Consumer Law

Second Circuit requires confusion for counterfeiting

Second Circuit requires confusion for counterfeiting

Hamilton International Ltd. v. Vortic LLC, No. 20-3369-cv
(2d Cir. Sept. 14, 2021)

A small note about this case affirming a finding that
vintage Hamilton pocketwatch movements converted to wristwatches were not
likely to cause confusion under Champion and Polaroid: While it’s
not really a great leap forward for refurbished goods—at most, the Second
Circuit refused to take further bites out of the doctrine, and its emphasis on
consumer sophistication may even make things harder for Etsy jewelry makers—it
may be less noticeable that the court appears to have joined the
Ninth Circuit
in requiring likely confusion before counterfeiting can be
found.

The court of appeals found that the district court’s “analysis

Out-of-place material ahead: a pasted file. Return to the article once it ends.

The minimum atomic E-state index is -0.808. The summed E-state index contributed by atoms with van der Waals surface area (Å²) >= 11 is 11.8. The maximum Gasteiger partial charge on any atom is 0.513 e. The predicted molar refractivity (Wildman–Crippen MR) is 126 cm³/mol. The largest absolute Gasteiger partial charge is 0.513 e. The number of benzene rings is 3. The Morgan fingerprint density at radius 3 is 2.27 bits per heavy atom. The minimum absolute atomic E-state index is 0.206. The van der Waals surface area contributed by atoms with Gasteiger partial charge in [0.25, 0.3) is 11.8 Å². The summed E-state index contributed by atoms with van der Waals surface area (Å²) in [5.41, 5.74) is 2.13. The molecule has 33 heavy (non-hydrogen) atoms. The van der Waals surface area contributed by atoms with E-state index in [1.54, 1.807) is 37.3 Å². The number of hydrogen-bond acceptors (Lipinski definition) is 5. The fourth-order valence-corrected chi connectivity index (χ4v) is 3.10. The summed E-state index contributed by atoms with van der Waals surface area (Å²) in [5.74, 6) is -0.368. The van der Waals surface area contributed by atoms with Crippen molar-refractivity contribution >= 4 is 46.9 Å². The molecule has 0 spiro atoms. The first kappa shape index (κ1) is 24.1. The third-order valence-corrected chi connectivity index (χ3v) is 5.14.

of Hamilton’s trademark infringement claim under the Lanham Act necessarily
compelled judgment in favor of Vortic and Custer on Hamilton’s remaining
claims. This is because each of those claims required some showing of a
likelihood of consumer confusion. See 15 U.S.C. § 1114(1)(a) (federal
counterfeiting claim requiring the plaintiff to show that the use of the
counterfeit mark is “likely to cause confusion, or to cause mistake, or to
deceive”) ….” [Side note: A little weird to say that state law blurring claims
fail for want of confusion, but I’ll take it—the court says that state dilution
factors “resembl[e] the Polaroid factors and similarly focus[] on confusion.”
Dilution: what is it good for? Absolutely nothing!]

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